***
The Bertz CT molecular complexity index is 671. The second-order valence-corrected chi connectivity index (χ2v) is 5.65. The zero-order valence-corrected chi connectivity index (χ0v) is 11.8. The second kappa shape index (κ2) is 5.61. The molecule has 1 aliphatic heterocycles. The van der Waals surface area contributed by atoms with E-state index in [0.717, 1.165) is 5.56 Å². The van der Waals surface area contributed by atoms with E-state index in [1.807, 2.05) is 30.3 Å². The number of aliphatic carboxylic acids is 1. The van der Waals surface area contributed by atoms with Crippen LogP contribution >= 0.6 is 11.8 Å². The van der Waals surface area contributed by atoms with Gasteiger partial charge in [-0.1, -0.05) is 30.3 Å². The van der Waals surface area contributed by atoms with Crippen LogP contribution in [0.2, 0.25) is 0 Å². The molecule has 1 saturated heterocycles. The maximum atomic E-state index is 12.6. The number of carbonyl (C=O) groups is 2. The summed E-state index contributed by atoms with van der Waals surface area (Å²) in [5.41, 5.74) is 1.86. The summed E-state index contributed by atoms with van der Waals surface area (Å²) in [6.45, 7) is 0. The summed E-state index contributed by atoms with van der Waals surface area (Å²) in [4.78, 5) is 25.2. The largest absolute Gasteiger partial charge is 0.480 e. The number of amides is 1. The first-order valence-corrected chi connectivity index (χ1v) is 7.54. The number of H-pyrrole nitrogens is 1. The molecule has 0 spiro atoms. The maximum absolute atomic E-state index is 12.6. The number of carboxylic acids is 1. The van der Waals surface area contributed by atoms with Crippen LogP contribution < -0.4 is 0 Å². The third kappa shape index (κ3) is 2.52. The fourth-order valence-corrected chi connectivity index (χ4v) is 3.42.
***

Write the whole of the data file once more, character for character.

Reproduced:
The Bertz CT molecular complexity index is 671. The second-order valence-corrected chi connectivity index (χ2v) is 5.65. The zero-order valence-corrected chi connectivity index (χ0v) is 11.8. The second kappa shape index (κ2) is 5.61. The molecule has 1 aliphatic heterocycles. The van der Waals surface area contributed by atoms with E-state index in [0.717, 1.165) is 5.56 Å². The van der Waals surface area contributed by atoms with E-state index in [1.807, 2.05) is 30.3 Å². The number of aliphatic carboxylic acids is 1. The van der Waals surface area contributed by atoms with Crippen LogP contribution >= 0.6 is 11.8 Å². The van der Waals surface area contributed by atoms with Gasteiger partial charge in [-0.1, -0.05) is 30.3 Å². The van der Waals surface area contributed by atoms with Crippen LogP contribution in [0.2, 0.25) is 0 Å². The molecule has 1 saturated heterocycles. The maximum atomic E-state index is 12.6. The number of carbonyl (C=O) groups is 2. The summed E-state index contributed by atoms with van der Waals surface area (Å²) in [5.41, 5.74) is 1.86. The summed E-state index contributed by atoms with van der Waals surface area (Å²) in [6.45, 7) is 0. The summed E-state index contributed by atoms with van der Waals surface area (Å²) in [4.78, 5) is 25.2. The largest absolute Gasteiger partial charge is 0.480 e. The number of amides is 1. The first-order valence-corrected chi connectivity index (χ1v) is 7.54. The number of H-pyrrole nitrogens is 1. The molecule has 0 spiro atoms. The maximum absolute atomic E-state index is 12.6. The number of carboxylic acids is 1. The van der Waals surface area contributed by atoms with Crippen LogP contribution < -0.4 is 0 Å². The third kappa shape index (κ3) is 2.52. The fourth-order valence-corrected chi connectivity index (χ4v) is 3.42.